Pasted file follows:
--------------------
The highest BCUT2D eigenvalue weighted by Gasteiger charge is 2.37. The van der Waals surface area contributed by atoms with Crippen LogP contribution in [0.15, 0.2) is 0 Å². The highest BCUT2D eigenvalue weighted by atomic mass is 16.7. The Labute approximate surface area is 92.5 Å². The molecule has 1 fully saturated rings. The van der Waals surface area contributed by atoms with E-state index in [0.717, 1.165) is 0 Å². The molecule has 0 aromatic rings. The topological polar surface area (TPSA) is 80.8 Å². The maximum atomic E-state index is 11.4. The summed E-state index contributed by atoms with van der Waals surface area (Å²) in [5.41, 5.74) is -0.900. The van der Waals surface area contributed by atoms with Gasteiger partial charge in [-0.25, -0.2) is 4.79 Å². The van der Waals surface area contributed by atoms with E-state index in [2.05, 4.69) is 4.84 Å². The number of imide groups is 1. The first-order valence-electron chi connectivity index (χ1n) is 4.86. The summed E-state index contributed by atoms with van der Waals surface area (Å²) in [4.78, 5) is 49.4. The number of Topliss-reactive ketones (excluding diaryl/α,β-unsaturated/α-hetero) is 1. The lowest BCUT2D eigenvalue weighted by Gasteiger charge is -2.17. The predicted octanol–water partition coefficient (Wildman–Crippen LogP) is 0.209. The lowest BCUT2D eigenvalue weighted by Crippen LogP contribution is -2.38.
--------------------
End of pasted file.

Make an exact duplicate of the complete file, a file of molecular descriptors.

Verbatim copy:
The highest BCUT2D eigenvalue weighted by Gasteiger charge is 2.37. The van der Waals surface area contributed by atoms with Crippen LogP contribution in [0.15, 0.2) is 0 Å². The highest BCUT2D eigenvalue weighted by atomic mass is 16.7. The Labute approximate surface area is 92.5 Å². The molecule has 1 fully saturated rings. The van der Waals surface area contributed by atoms with E-state index in [0.717, 1.165) is 0 Å². The molecule has 0 aromatic rings. The topological polar surface area (TPSA) is 80.8 Å². The maximum atomic E-state index is 11.4. The summed E-state index contributed by atoms with van der Waals surface area (Å²) in [5.41, 5.74) is -0.900. The van der Waals surface area contributed by atoms with Gasteiger partial charge in [-0.25, -0.2) is 4.79 Å². The van der Waals surface area contributed by atoms with E-state index in [2.05, 4.69) is 4.84 Å². The number of imide groups is 1. The first-order valence-electron chi connectivity index (χ1n) is 4.86. The summed E-state index contributed by atoms with van der Waals surface area (Å²) in [4.78, 5) is 49.4. The number of Topliss-reactive ketones (excluding diaryl/α,β-unsaturated/α-hetero) is 1. The lowest BCUT2D eigenvalue weighted by Gasteiger charge is -2.17. The predicted octanol–water partition coefficient (Wildman–Crippen LogP) is 0.209. The lowest BCUT2D eigenvalue weighted by Crippen LogP contribution is -2.38.